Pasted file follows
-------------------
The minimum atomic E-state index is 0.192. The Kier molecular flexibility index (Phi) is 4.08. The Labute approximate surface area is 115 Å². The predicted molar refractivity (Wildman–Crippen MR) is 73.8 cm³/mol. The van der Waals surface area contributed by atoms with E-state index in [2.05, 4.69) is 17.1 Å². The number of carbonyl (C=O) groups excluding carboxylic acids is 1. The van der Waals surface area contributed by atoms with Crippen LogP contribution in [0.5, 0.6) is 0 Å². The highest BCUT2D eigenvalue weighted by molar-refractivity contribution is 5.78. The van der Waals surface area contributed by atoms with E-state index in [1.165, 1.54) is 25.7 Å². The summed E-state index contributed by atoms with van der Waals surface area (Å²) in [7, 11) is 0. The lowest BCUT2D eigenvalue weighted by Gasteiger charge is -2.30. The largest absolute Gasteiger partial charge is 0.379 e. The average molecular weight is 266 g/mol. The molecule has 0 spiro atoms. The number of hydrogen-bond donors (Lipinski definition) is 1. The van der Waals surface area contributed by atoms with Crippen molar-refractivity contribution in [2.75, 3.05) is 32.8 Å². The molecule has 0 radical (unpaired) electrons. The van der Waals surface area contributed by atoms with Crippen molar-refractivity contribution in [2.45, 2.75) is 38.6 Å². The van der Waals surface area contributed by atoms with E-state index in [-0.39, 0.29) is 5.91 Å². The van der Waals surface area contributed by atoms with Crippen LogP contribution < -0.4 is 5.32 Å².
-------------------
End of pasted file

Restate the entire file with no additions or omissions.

The minimum atomic E-state index is 0.192. The Kier molecular flexibility index (Phi) is 4.08. The Labute approximate surface area is 115 Å². The predicted molar refractivity (Wildman–Crippen MR) is 73.8 cm³/mol. The van der Waals surface area contributed by atoms with E-state index in [2.05, 4.69) is 17.1 Å². The number of carbonyl (C=O) groups excluding carboxylic acids is 1. The van der Waals surface area contributed by atoms with Crippen LogP contribution in [0.5, 0.6) is 0 Å². The highest BCUT2D eigenvalue weighted by molar-refractivity contribution is 5.78. The van der Waals surface area contributed by atoms with E-state index in [1.165, 1.54) is 25.7 Å². The summed E-state index contributed by atoms with van der Waals surface area (Å²) in [7, 11) is 0. The lowest BCUT2D eigenvalue weighted by Gasteiger charge is -2.30. The largest absolute Gasteiger partial charge is 0.379 e. The average molecular weight is 266 g/mol. The molecule has 0 spiro atoms. The number of hydrogen-bond donors (Lipinski definition) is 1. The van der Waals surface area contributed by atoms with Crippen molar-refractivity contribution in [2.75, 3.05) is 32.8 Å². The molecule has 0 radical (unpaired) electrons. The van der Waals surface area contributed by atoms with Crippen molar-refractivity contribution in [2.45, 2.75) is 38.6 Å². The van der Waals surface area contributed by atoms with E-state index in [-0.39, 0.29) is 5.91 Å². The van der Waals surface area contributed by atoms with Crippen LogP contribution < -0.4 is 5.32 Å².